Every once in a while, you encounter a word that seems very much of the moment.
“Cassandrafreude” is one of those words. And yes, there’s a climate change angle.
But first, some context. Cassandrafreude is what’s called a portmanteau word, a combination of two terms into one, like “spork” or “labradoodle.”
In this case, the two words are “Cassandra” and “schadenfreude.” If you remember your Greek myths, Cassandra had a gift and a curse: she could see the future, but no one would believe her. Schadenfreude, of course, is the German word for feeling pleasure at the misfortune of others. It’s a compound of the words for “harm” and “joy.”
Like all good coinages, it’s broadly useful. Katharine Hayhoe, a climate scientist at Texas Tech University, posted a definition of the word on Twitter: “The bitter pleasure of things going wrong in exactly the way you predicted, but no one believed you when it could have made a difference.”
She added, “I’ve finally discovered the word that describes how nearly every climate scientist feels.” It’s that sense familiar to anyone who works in the field of climate change, or writes about it, of giving warning after warning after warning as the levels of greenhouse gases rise in the atmosphere and the effects of a warming world come in with greater and greater intensity.
Dr. Hayhoe noted in an additional tweet that “there is probably a sizeable number of infectious disease experts and public health professionals who feel the same way,” a reference to scientific experts whose advice and predictions have been disregarded in the coronavirus pandemic. People with other backgrounds began to chime in, as well. “And many an ecologist,” wrote one. “Also, social scientists,” wrote another.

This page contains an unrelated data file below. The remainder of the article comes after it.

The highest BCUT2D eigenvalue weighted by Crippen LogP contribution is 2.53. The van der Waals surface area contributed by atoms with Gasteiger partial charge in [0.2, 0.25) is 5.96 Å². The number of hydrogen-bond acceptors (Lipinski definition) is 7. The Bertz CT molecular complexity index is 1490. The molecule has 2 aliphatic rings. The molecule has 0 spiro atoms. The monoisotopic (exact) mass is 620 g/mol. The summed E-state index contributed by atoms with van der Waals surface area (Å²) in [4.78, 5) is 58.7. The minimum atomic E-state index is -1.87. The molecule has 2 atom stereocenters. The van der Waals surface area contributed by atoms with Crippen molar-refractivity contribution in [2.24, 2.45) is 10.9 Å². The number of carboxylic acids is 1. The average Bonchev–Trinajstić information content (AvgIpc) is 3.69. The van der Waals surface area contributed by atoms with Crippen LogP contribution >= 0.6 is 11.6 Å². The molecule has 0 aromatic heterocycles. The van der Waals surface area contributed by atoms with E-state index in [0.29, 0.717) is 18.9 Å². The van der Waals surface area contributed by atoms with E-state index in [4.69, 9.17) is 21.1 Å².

It is important to note one thing that the definition makes clear: the supposedly pleasurable part of Cassandrafreude is anything but. It is a sense, more than anything, of ruefulness, said Harold Feld, senior vice president at Public Knowledge, a technology policy and advocacy group in Washington, who coined the term.
In 2006, he had warned on his blog that an economic meltdown was on its way. In an interview he reminded me that pundits and government officials were still providing “happy talk” about a continued economic boom and a healthy mortgage market. And so, as the Great Recession occurred, he wrote on his blog, “I am experiencing Cassandrafreude.”
“It felt like the fall of Troy must have felt,” he told me. “I was right, and sore about it.” He has used the term many times in his writing since then and, in 2013, created an online page with the definition so that he could link to it whenever he trotted the term out. “It’s a nifty little word,” he said with pride.
I can’t help but agree, even if, in truth, being right about terrible things generally just leaves me miserable.